Just hours after Joe Biden surged to the top of the Democratic presidential pack, Senate Republicans announced a new phase of their investigation targeting the former vice president and his son Hunter.
Senate Homeland Security Committee Chairman Ron Johnson (R-Wis.) told reporters on Wednesday that he is likely to release an interim report within one to two months on his panel’s probe of Hunter Biden’s ties to a Ukrainian gas company, Burisma.
“These are questions that Joe Biden has not adequately answered,” Johnson said. “And if I were a Democrat primary voter, I’d want these questions satisfactorily answered before I cast my final vote.”
Johnson insisted that the timing of his probe has nothing to do with the election calendar. But the renewed focus on Biden, coinciding with his surge to frontrunner status, has alarmed House Democrats as they brace for an all-out GOP assault on Biden and his son over an issue that was litigated at length during President Donald Trump's impeachment trial.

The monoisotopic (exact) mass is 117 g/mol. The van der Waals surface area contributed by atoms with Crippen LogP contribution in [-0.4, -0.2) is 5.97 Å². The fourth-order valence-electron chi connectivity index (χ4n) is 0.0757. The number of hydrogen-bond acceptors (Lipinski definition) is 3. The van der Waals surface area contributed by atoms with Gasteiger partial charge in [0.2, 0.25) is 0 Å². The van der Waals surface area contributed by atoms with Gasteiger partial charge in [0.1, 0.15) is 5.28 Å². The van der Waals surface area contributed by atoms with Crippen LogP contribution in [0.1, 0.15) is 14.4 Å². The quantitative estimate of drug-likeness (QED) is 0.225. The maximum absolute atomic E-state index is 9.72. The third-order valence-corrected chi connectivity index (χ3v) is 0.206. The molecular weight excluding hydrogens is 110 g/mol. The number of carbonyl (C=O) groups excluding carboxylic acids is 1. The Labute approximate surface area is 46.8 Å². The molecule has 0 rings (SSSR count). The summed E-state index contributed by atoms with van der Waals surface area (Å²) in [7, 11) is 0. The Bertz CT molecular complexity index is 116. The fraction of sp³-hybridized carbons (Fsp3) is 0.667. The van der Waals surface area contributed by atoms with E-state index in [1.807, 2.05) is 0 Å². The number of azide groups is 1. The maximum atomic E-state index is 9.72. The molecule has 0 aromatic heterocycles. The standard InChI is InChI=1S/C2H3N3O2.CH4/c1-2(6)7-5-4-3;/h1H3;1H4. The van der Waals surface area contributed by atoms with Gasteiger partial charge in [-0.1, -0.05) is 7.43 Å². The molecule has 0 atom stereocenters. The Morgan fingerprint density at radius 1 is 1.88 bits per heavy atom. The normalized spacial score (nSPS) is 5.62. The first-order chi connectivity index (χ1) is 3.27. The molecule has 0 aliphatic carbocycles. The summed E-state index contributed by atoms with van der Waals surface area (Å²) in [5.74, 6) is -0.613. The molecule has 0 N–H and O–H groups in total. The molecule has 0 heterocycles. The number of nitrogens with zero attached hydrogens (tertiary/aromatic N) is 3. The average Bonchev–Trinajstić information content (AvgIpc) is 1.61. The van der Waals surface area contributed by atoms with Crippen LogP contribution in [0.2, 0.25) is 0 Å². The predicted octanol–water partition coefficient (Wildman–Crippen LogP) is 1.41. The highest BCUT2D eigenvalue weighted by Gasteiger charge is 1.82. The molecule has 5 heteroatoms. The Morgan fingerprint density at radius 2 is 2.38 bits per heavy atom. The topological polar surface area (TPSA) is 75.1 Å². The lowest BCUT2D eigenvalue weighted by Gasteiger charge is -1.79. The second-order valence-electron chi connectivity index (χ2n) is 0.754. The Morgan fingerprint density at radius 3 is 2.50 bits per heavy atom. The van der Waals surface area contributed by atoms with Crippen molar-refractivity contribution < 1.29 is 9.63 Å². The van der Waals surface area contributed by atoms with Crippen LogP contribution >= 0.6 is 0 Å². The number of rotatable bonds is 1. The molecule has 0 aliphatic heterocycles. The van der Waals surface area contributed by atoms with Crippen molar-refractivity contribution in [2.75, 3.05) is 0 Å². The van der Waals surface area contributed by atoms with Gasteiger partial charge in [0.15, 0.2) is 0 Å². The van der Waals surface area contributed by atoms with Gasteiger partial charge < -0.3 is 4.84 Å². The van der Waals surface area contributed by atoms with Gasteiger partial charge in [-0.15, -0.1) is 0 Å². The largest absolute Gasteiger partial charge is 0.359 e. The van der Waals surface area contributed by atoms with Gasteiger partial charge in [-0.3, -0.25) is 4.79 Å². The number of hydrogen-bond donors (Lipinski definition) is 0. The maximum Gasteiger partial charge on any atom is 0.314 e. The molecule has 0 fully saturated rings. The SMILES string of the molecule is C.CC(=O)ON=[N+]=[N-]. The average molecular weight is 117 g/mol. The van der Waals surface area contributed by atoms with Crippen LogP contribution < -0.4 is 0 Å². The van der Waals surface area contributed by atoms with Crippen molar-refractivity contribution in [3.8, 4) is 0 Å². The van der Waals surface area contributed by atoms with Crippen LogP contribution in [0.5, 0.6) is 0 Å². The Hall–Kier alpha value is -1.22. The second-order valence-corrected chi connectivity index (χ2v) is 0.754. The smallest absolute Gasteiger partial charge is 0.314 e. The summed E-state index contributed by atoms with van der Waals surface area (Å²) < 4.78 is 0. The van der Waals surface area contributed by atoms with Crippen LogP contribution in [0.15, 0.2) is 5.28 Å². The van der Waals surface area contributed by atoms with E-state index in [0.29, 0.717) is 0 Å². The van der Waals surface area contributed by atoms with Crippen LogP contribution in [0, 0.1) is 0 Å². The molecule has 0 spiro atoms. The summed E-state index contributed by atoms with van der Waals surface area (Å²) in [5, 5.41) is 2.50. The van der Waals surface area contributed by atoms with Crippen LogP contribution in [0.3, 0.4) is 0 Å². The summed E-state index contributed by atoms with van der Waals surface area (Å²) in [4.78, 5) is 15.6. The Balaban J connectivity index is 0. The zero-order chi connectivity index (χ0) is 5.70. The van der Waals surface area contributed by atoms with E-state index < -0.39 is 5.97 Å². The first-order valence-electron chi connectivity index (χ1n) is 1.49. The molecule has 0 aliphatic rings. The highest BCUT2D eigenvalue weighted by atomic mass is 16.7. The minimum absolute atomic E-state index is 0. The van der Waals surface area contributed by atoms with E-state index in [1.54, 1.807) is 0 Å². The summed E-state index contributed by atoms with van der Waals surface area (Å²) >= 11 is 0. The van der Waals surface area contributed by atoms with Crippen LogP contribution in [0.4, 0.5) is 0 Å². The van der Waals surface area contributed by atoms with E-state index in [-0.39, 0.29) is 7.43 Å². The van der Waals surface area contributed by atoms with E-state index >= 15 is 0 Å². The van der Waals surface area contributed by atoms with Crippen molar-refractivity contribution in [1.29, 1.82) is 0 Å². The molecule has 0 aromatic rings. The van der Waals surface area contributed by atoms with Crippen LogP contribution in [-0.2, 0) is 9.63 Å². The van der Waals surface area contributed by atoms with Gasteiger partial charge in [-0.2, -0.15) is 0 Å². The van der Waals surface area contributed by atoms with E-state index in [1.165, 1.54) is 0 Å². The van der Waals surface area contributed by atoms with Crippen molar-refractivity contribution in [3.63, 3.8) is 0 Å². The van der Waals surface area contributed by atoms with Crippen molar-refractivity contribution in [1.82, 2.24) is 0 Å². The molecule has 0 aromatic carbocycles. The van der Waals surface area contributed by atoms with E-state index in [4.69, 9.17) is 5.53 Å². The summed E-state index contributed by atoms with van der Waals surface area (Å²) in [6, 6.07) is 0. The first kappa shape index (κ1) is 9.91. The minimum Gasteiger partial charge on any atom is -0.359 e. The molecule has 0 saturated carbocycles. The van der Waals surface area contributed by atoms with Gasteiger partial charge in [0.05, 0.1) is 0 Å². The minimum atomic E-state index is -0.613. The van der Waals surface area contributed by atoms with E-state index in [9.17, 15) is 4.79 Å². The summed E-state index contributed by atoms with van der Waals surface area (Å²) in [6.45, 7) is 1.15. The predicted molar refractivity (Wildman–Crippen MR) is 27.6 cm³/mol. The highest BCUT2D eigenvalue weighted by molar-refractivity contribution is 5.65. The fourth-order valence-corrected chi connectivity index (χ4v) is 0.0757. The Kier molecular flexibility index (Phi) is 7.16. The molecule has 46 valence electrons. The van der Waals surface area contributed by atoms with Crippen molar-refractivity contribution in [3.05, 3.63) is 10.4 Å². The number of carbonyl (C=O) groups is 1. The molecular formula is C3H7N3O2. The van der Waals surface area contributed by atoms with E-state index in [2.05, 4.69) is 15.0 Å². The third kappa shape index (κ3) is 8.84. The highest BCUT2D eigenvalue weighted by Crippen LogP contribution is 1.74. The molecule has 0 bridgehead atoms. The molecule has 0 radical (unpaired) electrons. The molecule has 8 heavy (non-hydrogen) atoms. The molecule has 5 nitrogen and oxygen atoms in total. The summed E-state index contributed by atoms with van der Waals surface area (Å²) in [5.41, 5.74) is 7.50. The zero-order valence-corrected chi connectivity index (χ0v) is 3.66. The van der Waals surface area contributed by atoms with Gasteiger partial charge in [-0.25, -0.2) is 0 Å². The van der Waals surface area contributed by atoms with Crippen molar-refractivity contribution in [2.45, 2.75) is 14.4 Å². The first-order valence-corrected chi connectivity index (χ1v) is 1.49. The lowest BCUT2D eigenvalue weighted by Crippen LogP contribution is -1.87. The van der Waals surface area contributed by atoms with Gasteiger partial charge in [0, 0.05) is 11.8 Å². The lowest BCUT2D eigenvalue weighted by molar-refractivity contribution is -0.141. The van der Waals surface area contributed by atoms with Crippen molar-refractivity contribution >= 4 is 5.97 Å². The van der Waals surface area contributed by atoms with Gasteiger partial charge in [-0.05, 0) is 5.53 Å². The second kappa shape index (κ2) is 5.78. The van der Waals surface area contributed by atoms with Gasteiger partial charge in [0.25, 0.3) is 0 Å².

Trump on Wednesday night on Fox said that the investigation into Biden and Ukraine “will be a major issue in the campaign, I will bring that up all the time because I don't see anyway out.”
Democrats are now warily eyeing Trump’s Twitter feed — and his Republican allies in the Senate like Johnson — for the return of the widely discredited corruption charges against Biden that had seemed to fade from consciousness along with Biden’s flagging campaign. But after Biden’s Super Tuesday romp, the Democrats who led the impeachment drive against Trump for his efforts to get Ukraine to investigate the Bidens are preparing for Burisma to make a return to the GOP playbook.